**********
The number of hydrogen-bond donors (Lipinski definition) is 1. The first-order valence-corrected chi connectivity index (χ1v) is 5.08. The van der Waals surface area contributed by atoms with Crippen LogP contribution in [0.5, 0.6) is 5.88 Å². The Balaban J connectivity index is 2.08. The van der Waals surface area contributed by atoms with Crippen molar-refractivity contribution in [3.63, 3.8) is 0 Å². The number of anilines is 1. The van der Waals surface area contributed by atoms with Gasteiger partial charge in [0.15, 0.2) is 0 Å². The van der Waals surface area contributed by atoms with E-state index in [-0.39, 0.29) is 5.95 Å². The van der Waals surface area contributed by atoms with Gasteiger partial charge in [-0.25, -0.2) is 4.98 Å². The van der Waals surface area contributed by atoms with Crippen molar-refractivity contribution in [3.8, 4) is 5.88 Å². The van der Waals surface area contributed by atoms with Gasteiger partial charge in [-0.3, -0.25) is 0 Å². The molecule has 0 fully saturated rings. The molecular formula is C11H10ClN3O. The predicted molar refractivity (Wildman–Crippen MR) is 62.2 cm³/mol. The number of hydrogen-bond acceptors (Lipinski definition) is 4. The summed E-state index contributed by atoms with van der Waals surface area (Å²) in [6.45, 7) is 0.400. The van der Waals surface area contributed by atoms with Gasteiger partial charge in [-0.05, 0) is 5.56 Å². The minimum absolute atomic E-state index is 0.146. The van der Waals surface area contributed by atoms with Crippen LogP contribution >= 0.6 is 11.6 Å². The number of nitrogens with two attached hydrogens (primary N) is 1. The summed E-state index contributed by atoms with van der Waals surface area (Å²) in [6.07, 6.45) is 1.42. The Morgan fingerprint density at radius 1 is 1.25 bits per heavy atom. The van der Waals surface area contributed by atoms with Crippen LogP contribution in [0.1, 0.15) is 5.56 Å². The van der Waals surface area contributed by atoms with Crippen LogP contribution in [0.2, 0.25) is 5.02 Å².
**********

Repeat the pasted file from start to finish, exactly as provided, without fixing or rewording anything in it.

The number of hydrogen-bond donors (Lipinski definition) is 1. The first-order valence-corrected chi connectivity index (χ1v) is 5.08. The van der Waals surface area contributed by atoms with Crippen LogP contribution in [0.5, 0.6) is 5.88 Å². The Balaban J connectivity index is 2.08. The van der Waals surface area contributed by atoms with Crippen molar-refractivity contribution in [3.63, 3.8) is 0 Å². The number of anilines is 1. The van der Waals surface area contributed by atoms with Gasteiger partial charge in [0.15, 0.2) is 0 Å². The van der Waals surface area contributed by atoms with E-state index in [-0.39, 0.29) is 5.95 Å². The van der Waals surface area contributed by atoms with Gasteiger partial charge in [-0.25, -0.2) is 4.98 Å². The van der Waals surface area contributed by atoms with Crippen molar-refractivity contribution in [3.8, 4) is 5.88 Å². The van der Waals surface area contributed by atoms with Gasteiger partial charge in [-0.3, -0.25) is 0 Å². The molecule has 0 fully saturated rings. The molecular formula is C11H10ClN3O. The predicted molar refractivity (Wildman–Crippen MR) is 62.2 cm³/mol. The number of hydrogen-bond acceptors (Lipinski definition) is 4. The summed E-state index contributed by atoms with van der Waals surface area (Å²) in [6.45, 7) is 0.400. The van der Waals surface area contributed by atoms with Gasteiger partial charge in [-0.05, 0) is 5.56 Å². The minimum absolute atomic E-state index is 0.146. The van der Waals surface area contributed by atoms with Crippen LogP contribution >= 0.6 is 11.6 Å². The number of nitrogens with two attached hydrogens (primary N) is 1. The summed E-state index contributed by atoms with van der Waals surface area (Å²) in [6.07, 6.45) is 1.42. The Morgan fingerprint density at radius 1 is 1.25 bits per heavy atom. The van der Waals surface area contributed by atoms with Crippen LogP contribution in [0.1, 0.15) is 5.56 Å². The van der Waals surface area contributed by atoms with Crippen LogP contribution in [0.2, 0.25) is 5.02 Å².